POLL SHOWS IMPORTANCE OF SAMPLING SPECIALTY CHEESES

MADISON, Wis. -- Consumer data contained in a new Wisconsin Milk Marketing Board survey supports what retailers have been saying for years -- that sampling specialty cheeses is particularly crucial.Given the wide spectrum of flavors and textures, the category can be mysterious and consumers need to be offered a taste to get them to buy anything different, retailers have told SN. Without knowing what

MADISON, Wis. -- Consumer data contained in a new Wisconsin Milk Marketing Board survey supports what retailers have been saying for years -- that sampling specialty cheeses is particularly crucial.

Given the wide spectrum of flavors and textures, the category can be mysterious and consumers need to be offered a taste to get them to buy anything different, retailers have told SN. Without knowing what a new cheese tastes like, consumers will stick to buying familiar cheeses.

Indeed, more than half of the respondents indicated they probably won't buy an unfamiliar variety of cheese without having the opportunity to taste it first, according to the WMMB-sponsored online poll of 400 consumers who are primary grocery shoppers. Even among those who described themselves as "cheese lovers," more than half (54.6%) said they might not buy or try new varieties without having tasted them because, "I'm afraid I'll make the wrong choice and won't like the taste."

The WMMB poll found that six out of 10 respondents answered "stores" when asked, "At what location do you typically try new varieties of cheese?" The second largest number of respondents (57%) said "parties/catered events." While well over half the respondents in the 40-to-54 age group said stores are where they're most apt to try new cheeses, the largest number of respondents in the 25-to-39 age group said they typically try new varieties at parties/catered events. Stores, however, were a close second for the group. Across eating behavior groups -- from "cheese lovers" on down to "loyalists," defined as consumers who eat only one type of cheese -- the largest number in each group answered "stores."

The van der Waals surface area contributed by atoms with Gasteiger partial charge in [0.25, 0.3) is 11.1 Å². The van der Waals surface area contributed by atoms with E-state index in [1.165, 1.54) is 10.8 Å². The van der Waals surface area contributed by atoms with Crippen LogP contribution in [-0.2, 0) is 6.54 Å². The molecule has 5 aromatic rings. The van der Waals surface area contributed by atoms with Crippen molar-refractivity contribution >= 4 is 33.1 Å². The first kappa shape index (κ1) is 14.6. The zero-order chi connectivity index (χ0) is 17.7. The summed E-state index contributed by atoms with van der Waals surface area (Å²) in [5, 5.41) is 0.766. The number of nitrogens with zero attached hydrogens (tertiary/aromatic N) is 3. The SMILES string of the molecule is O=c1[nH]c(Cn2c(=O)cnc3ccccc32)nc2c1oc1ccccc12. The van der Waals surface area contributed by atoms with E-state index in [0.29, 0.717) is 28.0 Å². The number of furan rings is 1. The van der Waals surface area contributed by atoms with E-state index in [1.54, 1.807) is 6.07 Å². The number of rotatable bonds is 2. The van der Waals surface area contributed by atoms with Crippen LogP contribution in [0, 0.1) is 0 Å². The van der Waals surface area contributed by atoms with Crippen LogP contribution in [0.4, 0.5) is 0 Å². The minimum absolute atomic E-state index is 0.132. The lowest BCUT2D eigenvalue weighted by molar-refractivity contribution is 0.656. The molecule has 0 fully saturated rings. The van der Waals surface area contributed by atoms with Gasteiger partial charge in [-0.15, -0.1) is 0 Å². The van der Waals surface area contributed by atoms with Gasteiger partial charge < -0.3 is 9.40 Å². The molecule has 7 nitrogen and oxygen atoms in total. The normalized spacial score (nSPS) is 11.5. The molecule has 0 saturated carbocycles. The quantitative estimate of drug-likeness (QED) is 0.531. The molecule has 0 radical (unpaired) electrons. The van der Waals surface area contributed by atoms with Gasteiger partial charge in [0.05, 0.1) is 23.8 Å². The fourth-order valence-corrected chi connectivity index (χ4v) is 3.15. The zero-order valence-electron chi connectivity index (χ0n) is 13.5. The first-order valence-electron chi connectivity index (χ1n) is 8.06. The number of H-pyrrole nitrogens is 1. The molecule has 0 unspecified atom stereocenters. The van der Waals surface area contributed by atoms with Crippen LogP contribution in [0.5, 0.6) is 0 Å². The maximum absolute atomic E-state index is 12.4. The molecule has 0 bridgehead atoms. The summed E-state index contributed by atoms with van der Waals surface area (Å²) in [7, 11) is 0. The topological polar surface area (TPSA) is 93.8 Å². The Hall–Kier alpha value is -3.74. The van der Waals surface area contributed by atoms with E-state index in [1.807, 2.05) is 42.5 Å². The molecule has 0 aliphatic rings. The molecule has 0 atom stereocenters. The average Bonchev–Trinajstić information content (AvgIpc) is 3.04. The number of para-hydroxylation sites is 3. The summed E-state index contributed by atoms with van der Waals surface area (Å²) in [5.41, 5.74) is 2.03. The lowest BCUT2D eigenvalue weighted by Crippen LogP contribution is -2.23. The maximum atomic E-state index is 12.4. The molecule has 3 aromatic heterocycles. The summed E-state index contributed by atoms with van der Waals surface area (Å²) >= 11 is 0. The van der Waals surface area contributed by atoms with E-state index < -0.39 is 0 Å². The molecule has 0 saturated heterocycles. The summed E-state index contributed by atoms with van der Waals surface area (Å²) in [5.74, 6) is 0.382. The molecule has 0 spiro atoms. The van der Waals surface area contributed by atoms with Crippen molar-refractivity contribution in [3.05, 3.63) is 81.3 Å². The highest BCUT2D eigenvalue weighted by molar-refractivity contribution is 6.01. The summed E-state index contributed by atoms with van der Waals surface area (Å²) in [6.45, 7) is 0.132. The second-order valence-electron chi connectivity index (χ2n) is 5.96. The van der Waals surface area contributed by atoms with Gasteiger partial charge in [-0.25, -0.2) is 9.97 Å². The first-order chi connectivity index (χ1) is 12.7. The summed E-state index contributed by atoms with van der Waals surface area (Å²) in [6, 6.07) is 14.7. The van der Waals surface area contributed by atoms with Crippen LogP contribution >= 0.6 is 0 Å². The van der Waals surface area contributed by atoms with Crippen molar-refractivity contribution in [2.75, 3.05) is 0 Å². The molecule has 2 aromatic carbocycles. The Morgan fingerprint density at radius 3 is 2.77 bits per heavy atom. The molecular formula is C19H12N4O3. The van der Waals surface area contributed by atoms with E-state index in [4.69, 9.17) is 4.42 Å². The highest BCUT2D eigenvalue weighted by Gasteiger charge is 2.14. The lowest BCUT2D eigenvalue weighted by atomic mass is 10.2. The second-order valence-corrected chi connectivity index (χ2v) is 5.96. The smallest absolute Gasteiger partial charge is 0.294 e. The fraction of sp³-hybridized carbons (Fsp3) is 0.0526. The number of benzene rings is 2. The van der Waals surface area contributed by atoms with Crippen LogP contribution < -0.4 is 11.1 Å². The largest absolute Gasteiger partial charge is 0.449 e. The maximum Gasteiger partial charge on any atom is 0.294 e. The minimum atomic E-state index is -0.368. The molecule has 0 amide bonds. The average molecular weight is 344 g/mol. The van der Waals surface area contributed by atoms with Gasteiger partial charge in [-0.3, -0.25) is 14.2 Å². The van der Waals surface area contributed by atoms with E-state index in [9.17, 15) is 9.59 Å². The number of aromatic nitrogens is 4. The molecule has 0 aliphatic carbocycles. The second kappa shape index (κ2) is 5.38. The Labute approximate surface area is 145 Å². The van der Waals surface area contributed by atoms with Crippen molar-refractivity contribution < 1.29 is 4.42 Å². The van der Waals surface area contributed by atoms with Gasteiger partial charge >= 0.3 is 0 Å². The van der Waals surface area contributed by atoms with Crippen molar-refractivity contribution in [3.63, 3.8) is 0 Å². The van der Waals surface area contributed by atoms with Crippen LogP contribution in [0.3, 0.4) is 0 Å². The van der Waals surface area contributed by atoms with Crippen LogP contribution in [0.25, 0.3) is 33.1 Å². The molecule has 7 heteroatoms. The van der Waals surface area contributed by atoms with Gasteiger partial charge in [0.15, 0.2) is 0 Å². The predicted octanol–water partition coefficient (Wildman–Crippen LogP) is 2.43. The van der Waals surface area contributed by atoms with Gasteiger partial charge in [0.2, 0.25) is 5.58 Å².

"That's not a surprise," said Michel Bray, manager, specialty cheeses, at 107-unit Price Chopper Supermarkets, Schenectady, N.Y. "In fact, it's almost a given. People expect to try new cheeses in our department. We sample new varieties all the time. I tell our people to get something different out there. Get it in the customer's mouth. Not cheddar. We know we can sell that. This week we have Beligioioso extra-sharp provolone in our ad and we'll definitely be sampling that."

Cheese guru Steven Jenkins, author of "The Cheese Primer," and a member of senior management at Fairway Markets, New York, said he gets a lot of vendor support for active demos, which are just about a daily event at Fairway.

"There's no question that aggressive, proactive sampling is meritorious. It works. People are loathe to make a decision. The easiest choice is the one proffered," Jenkins said.

Jenkins also is a big advocate of explanatory signs and product cards that describe the flavor and texture and tell customers what goes well with a particular cheese.

Kowalski's Markets at its flagship Woodbury, Minn., store samples two types of cheese every day.

"Even though we have a slew of artisan cheese makers right nearby in Wisconsin, we in the Midwest have a little trouble selling artisanal cheese," said Scott Zeinert, cheese specialist, at 11-unit Kowalski's. "We always try to sample a couple of the varieties that have a higher price tag. If the customer isn't certain about a cheese, he won't buy it without tasting it."

Zeinert is scheduled to conduct a consumer class at Kowalski's later this fall that will focus on creating an interesting cheese platter -- just in time for holiday entertaining.

Another piece of information from the WMMB survey indicated customers want to know where the cheese they're buying comes from. In fact, 68% of respondents said they want a symbol to identify the origin of their cheeses. Wisconsin cheeses for the most part carry a WMMB symbol that indicates they're made in Wisconsin and WMMB provides stickers with their logo.

Some retailers go further than revealing what state or country a cheese originates in. For example, Jenkins pointed out that at Fairway, he tells customers what region within a state or a country -- for example what region of Italy -- a cheese comes from. That's done via signs and verbally.

Bray at Price Chopper told SN that it's been a good year for sales of cheeses made in this country. Lately in fact, domestic cheeses have been outselling imported ones, he said. The WMMB survey showed that eight in 10 consumers say they love cheese and would welcome more information about varieties of cheese made in America. A whopping 60% of those polled named Wisconsin as the geographic location most associated with cheese.